Senate Dems clear hurdle on health care
WASHINGTON (AP) — Senate Democrats won a crucial test vote on President Barack Obama's health care overhaul, putting them on track for passage before Christmas of the historic legislation to remake the nation's medical system and cover 30 million uninsured.
All 58 Democrats and the Senate's two independents held together early Monday against unanimous Republican opposition, providing the exact 60-40 margin needed to shut down a threatened GOP filibuster.
The vote came shortly after 1 a.m. with the nation's capital blanketed in snow, the unusual timing made necessary in order to get to a final vote by Christmas Eve presuming Republicans stretch out the debate as much as the rules allow. Despite the late hour and a harshly partisan atmosphere, Democrats' spirits were high.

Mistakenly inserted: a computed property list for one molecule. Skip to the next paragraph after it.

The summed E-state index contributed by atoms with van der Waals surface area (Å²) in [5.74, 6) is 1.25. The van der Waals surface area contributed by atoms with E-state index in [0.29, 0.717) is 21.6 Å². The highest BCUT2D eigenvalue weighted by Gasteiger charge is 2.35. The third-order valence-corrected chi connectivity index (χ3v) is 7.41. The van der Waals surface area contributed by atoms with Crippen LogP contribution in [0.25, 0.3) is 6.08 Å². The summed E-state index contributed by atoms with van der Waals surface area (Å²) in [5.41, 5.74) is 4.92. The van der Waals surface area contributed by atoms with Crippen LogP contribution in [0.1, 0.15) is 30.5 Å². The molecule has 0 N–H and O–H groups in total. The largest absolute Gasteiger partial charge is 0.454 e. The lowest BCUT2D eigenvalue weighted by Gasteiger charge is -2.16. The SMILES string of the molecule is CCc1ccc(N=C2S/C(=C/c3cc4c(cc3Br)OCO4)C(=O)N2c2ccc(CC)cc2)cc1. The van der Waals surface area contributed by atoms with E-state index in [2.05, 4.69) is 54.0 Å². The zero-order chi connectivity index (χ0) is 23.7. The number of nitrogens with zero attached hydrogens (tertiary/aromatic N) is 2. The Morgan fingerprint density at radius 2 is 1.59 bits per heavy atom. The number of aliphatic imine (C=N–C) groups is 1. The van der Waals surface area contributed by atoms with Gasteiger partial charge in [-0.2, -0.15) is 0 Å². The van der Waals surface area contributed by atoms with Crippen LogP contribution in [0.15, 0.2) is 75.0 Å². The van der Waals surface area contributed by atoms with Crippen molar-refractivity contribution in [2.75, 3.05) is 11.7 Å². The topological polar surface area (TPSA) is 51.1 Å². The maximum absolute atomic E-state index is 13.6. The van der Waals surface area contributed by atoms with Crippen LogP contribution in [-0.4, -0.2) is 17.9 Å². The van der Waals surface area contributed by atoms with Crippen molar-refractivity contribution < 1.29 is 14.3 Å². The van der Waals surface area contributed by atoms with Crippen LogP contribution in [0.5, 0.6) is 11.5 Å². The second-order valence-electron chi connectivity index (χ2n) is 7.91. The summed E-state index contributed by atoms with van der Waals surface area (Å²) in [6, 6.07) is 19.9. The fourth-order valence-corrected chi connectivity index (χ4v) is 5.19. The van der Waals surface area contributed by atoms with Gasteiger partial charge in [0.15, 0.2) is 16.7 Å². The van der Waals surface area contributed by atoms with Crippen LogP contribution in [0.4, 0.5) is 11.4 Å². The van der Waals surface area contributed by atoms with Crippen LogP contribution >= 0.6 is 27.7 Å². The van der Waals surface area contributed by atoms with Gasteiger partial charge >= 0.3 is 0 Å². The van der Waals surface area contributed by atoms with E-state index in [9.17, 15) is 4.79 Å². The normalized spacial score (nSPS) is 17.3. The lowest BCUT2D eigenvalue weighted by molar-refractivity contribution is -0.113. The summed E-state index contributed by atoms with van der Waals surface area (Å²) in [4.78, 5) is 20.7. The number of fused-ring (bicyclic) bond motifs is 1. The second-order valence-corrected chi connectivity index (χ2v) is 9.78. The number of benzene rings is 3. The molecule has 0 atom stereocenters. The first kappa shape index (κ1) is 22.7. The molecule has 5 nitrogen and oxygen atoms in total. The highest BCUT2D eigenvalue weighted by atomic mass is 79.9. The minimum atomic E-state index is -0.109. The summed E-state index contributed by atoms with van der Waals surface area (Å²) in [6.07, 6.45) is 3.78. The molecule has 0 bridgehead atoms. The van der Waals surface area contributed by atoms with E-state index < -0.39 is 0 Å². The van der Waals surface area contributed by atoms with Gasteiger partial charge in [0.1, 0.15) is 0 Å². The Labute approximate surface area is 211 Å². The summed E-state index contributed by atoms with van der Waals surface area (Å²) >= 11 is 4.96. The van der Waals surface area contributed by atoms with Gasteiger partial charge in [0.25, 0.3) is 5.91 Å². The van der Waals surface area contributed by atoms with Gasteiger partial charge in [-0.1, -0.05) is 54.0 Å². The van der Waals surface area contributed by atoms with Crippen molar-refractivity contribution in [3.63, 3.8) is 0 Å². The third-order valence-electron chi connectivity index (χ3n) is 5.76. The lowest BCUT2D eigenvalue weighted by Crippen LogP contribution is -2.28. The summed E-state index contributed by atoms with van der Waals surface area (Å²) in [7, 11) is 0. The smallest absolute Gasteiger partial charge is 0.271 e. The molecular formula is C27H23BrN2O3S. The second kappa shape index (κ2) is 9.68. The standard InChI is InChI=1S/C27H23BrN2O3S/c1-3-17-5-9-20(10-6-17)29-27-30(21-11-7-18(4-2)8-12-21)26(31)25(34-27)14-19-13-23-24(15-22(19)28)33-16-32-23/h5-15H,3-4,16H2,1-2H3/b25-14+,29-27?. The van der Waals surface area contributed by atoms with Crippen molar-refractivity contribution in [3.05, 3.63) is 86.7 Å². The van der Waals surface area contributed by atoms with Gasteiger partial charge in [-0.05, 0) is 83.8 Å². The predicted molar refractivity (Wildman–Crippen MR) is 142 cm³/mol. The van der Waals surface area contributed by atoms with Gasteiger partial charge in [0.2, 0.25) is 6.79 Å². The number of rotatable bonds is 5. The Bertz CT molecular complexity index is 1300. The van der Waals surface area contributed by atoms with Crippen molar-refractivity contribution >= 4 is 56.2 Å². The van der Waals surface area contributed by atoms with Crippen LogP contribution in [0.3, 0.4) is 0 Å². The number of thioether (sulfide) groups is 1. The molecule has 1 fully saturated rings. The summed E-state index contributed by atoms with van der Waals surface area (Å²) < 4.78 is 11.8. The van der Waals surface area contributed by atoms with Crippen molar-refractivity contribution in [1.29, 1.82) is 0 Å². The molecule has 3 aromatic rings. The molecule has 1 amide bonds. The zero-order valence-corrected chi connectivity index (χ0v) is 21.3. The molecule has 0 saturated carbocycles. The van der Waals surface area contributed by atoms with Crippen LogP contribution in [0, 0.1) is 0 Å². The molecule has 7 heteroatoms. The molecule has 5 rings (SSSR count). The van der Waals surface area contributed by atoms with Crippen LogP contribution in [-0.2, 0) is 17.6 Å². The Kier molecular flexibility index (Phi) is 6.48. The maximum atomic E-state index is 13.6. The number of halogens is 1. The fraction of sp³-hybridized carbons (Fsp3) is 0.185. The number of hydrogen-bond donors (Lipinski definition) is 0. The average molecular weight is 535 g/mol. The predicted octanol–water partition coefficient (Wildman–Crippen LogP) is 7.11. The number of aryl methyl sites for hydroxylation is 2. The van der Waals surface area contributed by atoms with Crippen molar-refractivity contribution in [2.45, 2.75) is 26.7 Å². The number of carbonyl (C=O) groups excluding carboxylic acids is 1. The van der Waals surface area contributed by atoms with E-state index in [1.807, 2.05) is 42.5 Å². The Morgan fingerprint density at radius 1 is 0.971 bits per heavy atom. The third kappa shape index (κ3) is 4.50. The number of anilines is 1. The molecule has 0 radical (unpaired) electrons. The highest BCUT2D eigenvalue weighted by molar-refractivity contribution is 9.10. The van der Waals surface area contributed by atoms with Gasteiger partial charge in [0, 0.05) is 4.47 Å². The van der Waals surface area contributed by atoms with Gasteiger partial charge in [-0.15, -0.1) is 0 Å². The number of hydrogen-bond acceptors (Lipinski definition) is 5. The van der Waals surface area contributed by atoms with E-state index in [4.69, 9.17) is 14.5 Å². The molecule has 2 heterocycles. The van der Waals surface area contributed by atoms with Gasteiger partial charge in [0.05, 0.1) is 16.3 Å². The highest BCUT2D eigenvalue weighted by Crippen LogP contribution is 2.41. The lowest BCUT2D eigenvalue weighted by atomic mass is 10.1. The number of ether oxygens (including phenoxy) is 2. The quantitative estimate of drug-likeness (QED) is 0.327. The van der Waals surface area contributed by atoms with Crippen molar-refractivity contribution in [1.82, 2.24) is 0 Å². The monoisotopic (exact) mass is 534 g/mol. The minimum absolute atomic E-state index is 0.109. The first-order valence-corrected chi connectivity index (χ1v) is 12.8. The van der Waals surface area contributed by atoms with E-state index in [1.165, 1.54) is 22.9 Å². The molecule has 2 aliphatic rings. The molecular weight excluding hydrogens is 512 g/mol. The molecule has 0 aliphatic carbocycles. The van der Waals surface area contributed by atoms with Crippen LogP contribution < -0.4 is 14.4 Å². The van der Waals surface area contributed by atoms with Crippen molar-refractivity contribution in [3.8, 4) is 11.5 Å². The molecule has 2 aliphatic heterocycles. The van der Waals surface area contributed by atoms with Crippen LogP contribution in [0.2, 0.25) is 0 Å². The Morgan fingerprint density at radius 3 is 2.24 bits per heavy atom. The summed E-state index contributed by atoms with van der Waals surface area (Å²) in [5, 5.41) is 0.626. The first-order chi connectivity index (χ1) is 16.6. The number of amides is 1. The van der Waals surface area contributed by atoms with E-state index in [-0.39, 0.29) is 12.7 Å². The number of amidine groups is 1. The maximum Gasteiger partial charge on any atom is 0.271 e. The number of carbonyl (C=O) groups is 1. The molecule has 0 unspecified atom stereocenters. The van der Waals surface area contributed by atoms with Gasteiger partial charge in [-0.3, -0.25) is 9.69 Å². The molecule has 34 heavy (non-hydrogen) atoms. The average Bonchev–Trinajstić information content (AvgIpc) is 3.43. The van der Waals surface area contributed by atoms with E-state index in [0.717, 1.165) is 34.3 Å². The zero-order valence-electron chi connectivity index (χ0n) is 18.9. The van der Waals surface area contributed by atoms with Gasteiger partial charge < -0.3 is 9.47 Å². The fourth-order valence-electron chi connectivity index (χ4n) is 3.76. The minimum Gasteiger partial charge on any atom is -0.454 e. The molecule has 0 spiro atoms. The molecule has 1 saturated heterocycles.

"Today we are closer than we've ever been to making Sen. Ted Kennedy's dream of universal health insurance coverage a reality," Sen. Tom Harkin, D-Iowa, said ahead of the vote, alluding to the late Massachusetts senator who died of brain cancer in August.
"Vote your hopes, not your fears. Seize the moment," Harkin urged colleagues.
Kennedy's widow, Vicki, watched the vote from the visitor's gallery along with administration officials who have worked intensely on the issue. Senators cast their votes from their desks, a practice reserved for issues of particular importance.